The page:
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Promoting Prevention. Encouraging safer worksites for the benefits of all.

June 10, 2020

Roof safety is a system of procedures to minimize risk when performing repairs or other work on a rooftop. These preventative measures are an essential part of roof work, as falls are a leading cause of death in the construction industry. Falls from roofs are particularly dangerous and account for over one-third of all work-related deaths from falls, according to the Occupational Safety and Health Administration (OSHA). This article discusses common rooftop hazards and the methods for dealing with them.

Common Rooftop Safety Hazards

Rooftop safety hazards fall into the following categories:

  • Falling
  • Power tools
  • Electricity
  • Hazardous substances
  • Extreme temperatures

Fall hazards include roofs that aren’t strong enough to support your weight, roofs with holes, and improper use of ladders and guardrails. Power tools are often essential for performing roof repairs, but they also pose additional risks in this working environment. Electricity is also more dangerous for rooftop workers, largely due to the greater proximity to water and power lines. Hazardous substances on the roof include asbestos, paint fumes, and other toxic chemicals. Weather and welding torches account for many of the hazards caused by temperature extremes on a rooftop.

Personal Protective Equipment for Working on a Roof

The personal protective equipment (PPE) that rooftop workers use generally includes hard hats, safety harnesses, and non-slip footwear. They may also need additional PPE, depending on additional hazards. These include eye protection, hearing protection, gloves, and wet weather gear.

Roof Safety Signs: What They Mean and What to Do

OSHA classifies roof safety signs into three types, including danger signs, warning signs, and caution signs. Danger signs indicate an immediate hazard that will lead to death or serious injury if you don’t avoid it. A warning sign means the hazard is life-threatening and requires specific precautionary measures, so only authorized or trained personnel should be on a roof with these hazards. Caution signs are for minor hazards that don’t pose an immediate threat, although they may still require control measures.

Safety Precautions for Roofers and Roof Safety Tips for Facilities Managers

Roof work should always begin with a talk that discusses the common hazards of that particular rooftop. You should only perform this work during dry weather when the temperature isn’t extremely hot or cold. Ensure that there are enough ladders for the job, and they’re properly secured. PPE is also a requirement for working on a roof, which includes regular checks. You need to position extension cords and ropes carefully to ensure they won’t get in the way.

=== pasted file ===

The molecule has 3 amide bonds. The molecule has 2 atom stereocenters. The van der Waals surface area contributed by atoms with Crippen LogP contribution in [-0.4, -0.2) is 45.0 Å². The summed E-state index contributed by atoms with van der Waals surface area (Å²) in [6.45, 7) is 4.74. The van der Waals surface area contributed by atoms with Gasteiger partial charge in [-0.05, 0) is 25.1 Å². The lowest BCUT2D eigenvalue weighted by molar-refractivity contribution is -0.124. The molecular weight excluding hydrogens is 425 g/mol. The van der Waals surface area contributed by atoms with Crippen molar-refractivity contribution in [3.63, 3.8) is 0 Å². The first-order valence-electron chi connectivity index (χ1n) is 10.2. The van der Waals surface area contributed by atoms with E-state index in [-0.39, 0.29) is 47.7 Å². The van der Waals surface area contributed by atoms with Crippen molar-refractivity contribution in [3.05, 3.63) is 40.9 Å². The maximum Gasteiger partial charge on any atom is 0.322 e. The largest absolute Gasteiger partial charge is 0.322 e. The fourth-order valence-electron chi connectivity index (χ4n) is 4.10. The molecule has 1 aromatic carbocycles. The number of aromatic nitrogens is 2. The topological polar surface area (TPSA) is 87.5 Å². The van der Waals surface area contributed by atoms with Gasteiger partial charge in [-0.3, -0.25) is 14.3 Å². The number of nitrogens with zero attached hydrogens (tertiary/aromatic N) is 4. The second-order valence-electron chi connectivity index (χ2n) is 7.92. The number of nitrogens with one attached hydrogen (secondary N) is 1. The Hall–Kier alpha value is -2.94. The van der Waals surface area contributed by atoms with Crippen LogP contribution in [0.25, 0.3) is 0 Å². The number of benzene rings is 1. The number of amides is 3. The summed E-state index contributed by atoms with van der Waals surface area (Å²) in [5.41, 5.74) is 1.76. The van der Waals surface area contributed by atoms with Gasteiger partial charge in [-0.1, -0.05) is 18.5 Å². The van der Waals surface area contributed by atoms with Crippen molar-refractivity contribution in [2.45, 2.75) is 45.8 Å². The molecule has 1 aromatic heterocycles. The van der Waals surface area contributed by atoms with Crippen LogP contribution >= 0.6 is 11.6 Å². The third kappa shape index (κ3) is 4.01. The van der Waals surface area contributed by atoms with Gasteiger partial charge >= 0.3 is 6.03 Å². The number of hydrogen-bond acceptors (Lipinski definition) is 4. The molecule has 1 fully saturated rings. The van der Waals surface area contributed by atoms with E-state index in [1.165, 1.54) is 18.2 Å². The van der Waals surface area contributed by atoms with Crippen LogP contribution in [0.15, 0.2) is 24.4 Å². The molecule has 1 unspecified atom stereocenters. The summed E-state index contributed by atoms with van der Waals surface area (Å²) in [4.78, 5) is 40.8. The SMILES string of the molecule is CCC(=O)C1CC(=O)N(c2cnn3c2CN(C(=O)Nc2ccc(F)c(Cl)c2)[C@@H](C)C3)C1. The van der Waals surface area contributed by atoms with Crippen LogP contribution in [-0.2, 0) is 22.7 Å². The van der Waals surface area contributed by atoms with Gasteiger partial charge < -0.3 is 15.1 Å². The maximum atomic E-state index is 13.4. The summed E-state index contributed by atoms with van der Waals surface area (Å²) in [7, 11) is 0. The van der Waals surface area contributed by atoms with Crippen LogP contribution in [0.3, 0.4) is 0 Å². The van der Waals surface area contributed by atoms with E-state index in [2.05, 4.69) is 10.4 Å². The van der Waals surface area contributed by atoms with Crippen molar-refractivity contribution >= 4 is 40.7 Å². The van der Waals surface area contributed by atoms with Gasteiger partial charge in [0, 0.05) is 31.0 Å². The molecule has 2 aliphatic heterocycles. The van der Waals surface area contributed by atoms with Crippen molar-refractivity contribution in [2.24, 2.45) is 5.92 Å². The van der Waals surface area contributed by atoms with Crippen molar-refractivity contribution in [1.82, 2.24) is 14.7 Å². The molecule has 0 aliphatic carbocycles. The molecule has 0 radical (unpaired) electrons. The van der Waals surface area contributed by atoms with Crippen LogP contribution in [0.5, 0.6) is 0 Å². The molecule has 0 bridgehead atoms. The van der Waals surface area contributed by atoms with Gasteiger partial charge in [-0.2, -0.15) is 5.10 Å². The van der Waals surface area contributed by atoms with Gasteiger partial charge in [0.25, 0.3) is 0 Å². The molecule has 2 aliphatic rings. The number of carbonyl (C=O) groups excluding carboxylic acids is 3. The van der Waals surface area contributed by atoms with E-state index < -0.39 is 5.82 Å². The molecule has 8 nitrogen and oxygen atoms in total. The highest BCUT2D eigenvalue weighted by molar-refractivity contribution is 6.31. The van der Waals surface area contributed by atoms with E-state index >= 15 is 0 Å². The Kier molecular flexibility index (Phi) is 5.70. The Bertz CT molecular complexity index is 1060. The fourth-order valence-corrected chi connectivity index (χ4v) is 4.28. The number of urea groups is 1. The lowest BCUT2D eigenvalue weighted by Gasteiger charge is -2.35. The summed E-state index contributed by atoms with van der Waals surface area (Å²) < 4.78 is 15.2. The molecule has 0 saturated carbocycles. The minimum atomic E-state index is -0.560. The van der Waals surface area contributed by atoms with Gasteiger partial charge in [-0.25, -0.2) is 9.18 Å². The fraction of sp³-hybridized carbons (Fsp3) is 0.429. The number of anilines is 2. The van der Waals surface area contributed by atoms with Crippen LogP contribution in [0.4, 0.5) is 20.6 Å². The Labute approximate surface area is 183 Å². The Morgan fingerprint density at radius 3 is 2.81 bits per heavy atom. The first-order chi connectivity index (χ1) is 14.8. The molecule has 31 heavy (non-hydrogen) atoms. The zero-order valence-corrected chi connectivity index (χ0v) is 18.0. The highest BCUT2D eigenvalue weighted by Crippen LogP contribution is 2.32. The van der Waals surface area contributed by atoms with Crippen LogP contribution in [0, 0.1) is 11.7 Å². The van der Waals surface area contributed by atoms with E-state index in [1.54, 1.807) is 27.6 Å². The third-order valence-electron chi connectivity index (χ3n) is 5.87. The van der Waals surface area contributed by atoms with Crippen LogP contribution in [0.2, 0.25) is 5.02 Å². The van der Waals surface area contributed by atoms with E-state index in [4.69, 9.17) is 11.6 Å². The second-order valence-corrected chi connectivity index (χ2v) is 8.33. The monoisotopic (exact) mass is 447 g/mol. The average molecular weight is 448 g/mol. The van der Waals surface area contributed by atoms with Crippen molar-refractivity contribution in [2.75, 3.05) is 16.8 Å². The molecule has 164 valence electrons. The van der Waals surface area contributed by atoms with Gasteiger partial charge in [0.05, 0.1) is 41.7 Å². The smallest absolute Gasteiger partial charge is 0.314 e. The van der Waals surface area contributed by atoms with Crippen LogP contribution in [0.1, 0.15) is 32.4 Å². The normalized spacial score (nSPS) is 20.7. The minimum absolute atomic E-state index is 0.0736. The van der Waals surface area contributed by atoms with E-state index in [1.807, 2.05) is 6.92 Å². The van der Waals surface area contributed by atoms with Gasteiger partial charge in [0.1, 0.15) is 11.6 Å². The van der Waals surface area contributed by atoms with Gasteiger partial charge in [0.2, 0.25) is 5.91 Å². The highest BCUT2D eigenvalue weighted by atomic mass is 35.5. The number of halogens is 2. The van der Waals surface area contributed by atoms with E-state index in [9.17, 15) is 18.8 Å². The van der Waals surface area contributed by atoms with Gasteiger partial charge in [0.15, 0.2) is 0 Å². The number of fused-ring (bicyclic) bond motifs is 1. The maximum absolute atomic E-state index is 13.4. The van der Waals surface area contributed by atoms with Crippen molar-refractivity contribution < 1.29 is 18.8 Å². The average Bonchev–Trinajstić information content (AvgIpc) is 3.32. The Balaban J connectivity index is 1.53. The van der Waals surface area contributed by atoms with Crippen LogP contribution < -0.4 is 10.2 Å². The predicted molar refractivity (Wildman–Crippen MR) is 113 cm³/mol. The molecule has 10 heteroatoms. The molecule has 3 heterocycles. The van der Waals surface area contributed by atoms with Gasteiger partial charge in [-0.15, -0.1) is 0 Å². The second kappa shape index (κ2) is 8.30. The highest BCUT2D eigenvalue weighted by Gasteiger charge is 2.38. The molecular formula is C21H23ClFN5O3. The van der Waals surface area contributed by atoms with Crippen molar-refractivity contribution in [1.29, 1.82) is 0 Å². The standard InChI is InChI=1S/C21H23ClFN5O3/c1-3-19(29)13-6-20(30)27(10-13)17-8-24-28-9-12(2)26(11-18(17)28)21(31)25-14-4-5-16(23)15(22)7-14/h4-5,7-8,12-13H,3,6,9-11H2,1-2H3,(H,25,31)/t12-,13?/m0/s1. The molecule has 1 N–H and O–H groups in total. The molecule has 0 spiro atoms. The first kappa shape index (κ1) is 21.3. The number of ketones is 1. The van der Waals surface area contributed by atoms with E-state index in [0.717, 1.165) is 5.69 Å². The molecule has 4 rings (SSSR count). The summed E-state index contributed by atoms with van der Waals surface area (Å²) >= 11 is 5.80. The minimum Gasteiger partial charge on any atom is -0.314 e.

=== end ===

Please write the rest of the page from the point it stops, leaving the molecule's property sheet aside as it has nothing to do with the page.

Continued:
Use guardrails as much as practical to serve as both a physical and visual barrier to hazards. Cover skylights and other roof openings, and label them with warning signs. Proper signage should always be visible to notify personnel of all hazards. Slate and tile roofs present a particular hazard that requires additional training and experience. Sweep dirt and other debris from the roof before and after each job.

OSHA- Protecting Roofing Workers

OSHA divides the procedures for protecting roofing workers into the three steps of “Plan, Provide and Train.” Planning includes planning the procedure itself in addition to the planning needed for training and safety equipment. The “Provide” step refers to ensuring workers have the right equipment, including safety equipment. Training primarily includes the proper use of safety equipment and recognizing hazards.

Roof Safety Checklist

The OSHA checklist for fall protection breaks checklist items into the categories of pre-job, job-in-progress, and post-job tasks. Pre-job tasks primarily involve assessing the hazards that the roof poses, especially its slope and height above the ground or lower level. Jobs-in-progress tasks mostly deal with the use of warning lines and the establishment of a safety monitor. They also include questions on personal fall arrest (PFA) systems and guardrails. Post-job steps include the inspection of PFA systems and the removal from service if necessary.


OSHA has cut the rate of work-related fatalities in half since 1970, and the rate of injuries and illnesses has also declined during this period. However, 6,000 workers in the United States still die in workplace accidents each year, and six million people suffer non-fatal injuries each year. Contact Vtech Skylights today to learn more about how you can improve roof safety for your buildings.

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